very informative, thanks – jflay May 3 '13 at 13:18
Also, is there a preference between using mysqli_connect() versus a require() accessdb and config db and then calling the connect function using an ini file to connect to DB? – jflay May 3 '13 at 15:25
Sounds like this is a separate question from your original one, because there's no difference with respect to risk of SQL injection. – Bill Karwin May 3 '13 at 15:58

Send him the old story of Exploits of a Mom:

enter image description here

There's a nice example of numerous MySQL injection attacks here:

(Modern?) PHP prevents multiple statements being issued qith mysql_query, which helps stop some types of SQL injection:

The old book CGI Programming with Perl, 2nd Edition is worth a read, even if you don't use CGI or perl, as its security chapter brilliantly demonstrates that the essence of avoiding things like SQL injection attacks is to never trust input from the user.

share|improve this answer
yeh I've seen all this, just trying to get a hacker to show me how to hack my own site to prove a point :) – jflay May 2 '13 at 3:07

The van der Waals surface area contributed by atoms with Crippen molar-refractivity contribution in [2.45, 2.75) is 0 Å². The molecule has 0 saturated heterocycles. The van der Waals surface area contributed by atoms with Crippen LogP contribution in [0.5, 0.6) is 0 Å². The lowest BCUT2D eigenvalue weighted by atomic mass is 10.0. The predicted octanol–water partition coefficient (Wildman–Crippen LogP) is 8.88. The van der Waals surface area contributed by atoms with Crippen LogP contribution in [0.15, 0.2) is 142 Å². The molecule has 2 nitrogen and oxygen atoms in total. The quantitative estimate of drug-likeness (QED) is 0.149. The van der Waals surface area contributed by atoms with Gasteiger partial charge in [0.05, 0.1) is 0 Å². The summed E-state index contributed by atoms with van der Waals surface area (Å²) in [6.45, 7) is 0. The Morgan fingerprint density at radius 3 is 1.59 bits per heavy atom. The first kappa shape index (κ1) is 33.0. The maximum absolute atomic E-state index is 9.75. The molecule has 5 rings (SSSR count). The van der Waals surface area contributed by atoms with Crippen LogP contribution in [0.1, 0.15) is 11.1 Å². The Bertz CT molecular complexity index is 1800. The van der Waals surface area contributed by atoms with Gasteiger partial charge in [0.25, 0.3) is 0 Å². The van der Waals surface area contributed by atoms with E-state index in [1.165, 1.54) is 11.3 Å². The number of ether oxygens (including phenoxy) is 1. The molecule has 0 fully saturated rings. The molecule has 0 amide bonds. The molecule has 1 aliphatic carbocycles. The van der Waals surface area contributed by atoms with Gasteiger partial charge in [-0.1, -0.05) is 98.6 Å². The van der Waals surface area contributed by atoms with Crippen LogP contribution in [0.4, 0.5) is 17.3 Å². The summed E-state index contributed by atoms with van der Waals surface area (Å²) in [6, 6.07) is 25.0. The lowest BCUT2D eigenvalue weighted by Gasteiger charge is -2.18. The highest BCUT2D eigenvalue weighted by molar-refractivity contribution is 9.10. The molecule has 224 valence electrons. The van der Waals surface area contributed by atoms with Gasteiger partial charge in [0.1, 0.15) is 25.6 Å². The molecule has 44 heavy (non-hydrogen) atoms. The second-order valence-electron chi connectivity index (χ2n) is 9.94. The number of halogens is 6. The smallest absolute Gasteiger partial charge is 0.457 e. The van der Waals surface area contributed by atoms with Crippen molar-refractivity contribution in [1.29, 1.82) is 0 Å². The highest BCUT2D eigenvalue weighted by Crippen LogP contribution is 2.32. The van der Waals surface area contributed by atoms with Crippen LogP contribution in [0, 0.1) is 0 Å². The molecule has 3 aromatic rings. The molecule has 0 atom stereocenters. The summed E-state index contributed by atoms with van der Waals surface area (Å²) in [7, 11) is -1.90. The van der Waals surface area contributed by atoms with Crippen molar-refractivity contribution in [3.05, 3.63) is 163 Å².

@jflay well, this is not the site you are looking for – John Woo May 2 '13 at 3:08
thanks for the link, I haven't seen that one yet – jflay May 2 '13 at 3:10

If you store your customers in a database, try using Tom O'Brian as a customer name, and watch the insert statement fail. Then explain that he's losing business because of it.

share|improve this answer
haha yeh you're right :) – jflay May 2 '13 at 3:08
You'll find that money is a great motivator. And, if the boss tells the operators to leave the apostrophe out, the customer will likely be annoyed when he gets an invoice with his name misspelled. – Eric Jablow May 2 '13 at 3:13
Good point. Thanks for the insight. – jflay May 2 '13 at 3:18
O'Brians are well known to be excellent customers! You don't want to drive them away. :-) – Bill Karwin May 2 '13 at 3:52

Your Answer


By posting your answer, you agree to the privacy policy and terms of service.

Not the answer you're looking for? Browse other questions tagged or ask your own question.